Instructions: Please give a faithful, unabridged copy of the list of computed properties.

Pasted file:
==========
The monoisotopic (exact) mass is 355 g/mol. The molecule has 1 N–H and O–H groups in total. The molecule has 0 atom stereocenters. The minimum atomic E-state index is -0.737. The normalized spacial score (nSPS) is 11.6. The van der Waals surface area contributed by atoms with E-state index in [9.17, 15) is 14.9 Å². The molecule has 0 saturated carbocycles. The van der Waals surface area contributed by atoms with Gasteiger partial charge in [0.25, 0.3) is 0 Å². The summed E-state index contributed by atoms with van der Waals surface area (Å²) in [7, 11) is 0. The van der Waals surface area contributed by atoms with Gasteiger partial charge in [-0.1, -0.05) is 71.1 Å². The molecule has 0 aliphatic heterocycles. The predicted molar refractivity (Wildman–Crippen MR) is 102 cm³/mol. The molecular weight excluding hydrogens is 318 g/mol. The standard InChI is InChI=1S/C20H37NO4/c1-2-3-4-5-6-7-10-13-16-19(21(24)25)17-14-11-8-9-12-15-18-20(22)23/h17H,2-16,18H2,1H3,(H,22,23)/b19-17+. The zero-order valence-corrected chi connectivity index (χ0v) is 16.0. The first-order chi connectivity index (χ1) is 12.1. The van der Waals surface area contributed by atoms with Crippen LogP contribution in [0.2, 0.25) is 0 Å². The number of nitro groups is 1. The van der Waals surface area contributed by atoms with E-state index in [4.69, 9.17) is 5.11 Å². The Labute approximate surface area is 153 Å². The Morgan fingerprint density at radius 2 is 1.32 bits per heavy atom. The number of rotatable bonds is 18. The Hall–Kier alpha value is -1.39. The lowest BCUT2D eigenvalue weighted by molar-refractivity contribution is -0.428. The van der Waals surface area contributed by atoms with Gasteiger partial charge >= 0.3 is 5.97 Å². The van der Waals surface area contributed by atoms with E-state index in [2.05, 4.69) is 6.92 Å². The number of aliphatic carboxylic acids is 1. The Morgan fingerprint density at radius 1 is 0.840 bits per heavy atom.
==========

The monoisotopic (exact) mass is 355 g/mol. The molecule has 1 N–H and O–H groups in total. The molecule has 0 atom stereocenters. The minimum atomic E-state index is -0.737. The normalized spacial score (nSPS) is 11.6. The van der Waals surface area contributed by atoms with E-state index in [9.17, 15) is 14.9 Å². The molecule has 0 saturated carbocycles. The van der Waals surface area contributed by atoms with Gasteiger partial charge in [0.25, 0.3) is 0 Å². The summed E-state index contributed by atoms with van der Waals surface area (Å²) in [7, 11) is 0. The van der Waals surface area contributed by atoms with Gasteiger partial charge in [-0.1, -0.05) is 71.1 Å². The molecule has 0 aliphatic heterocycles. The predicted molar refractivity (Wildman–Crippen MR) is 102 cm³/mol. The molecular weight excluding hydrogens is 318 g/mol. The standard InChI is InChI=1S/C20H37NO4/c1-2-3-4-5-6-7-10-13-16-19(21(24)25)17-14-11-8-9-12-15-18-20(22)23/h17H,2-16,18H2,1H3,(H,22,23)/b19-17+. The zero-order valence-corrected chi connectivity index (χ0v) is 16.0. The first-order chi connectivity index (χ1) is 12.1. The van der Waals surface area contributed by atoms with Crippen LogP contribution in [0.2, 0.25) is 0 Å². The number of nitro groups is 1. The van der Waals surface area contributed by atoms with E-state index in [4.69, 9.17) is 5.11 Å². The Labute approximate surface area is 153 Å². The Morgan fingerprint density at radius 2 is 1.32 bits per heavy atom. The number of rotatable bonds is 18. The Hall–Kier alpha value is -1.39. The lowest BCUT2D eigenvalue weighted by molar-refractivity contribution is -0.428. The van der Waals surface area contributed by atoms with Gasteiger partial charge >= 0.3 is 5.97 Å². The van der Waals surface area contributed by atoms with E-state index in [2.05, 4.69) is 6.92 Å². The number of aliphatic carboxylic acids is 1. The Morgan fingerprint density at radius 1 is 0.840 bits per heavy atom.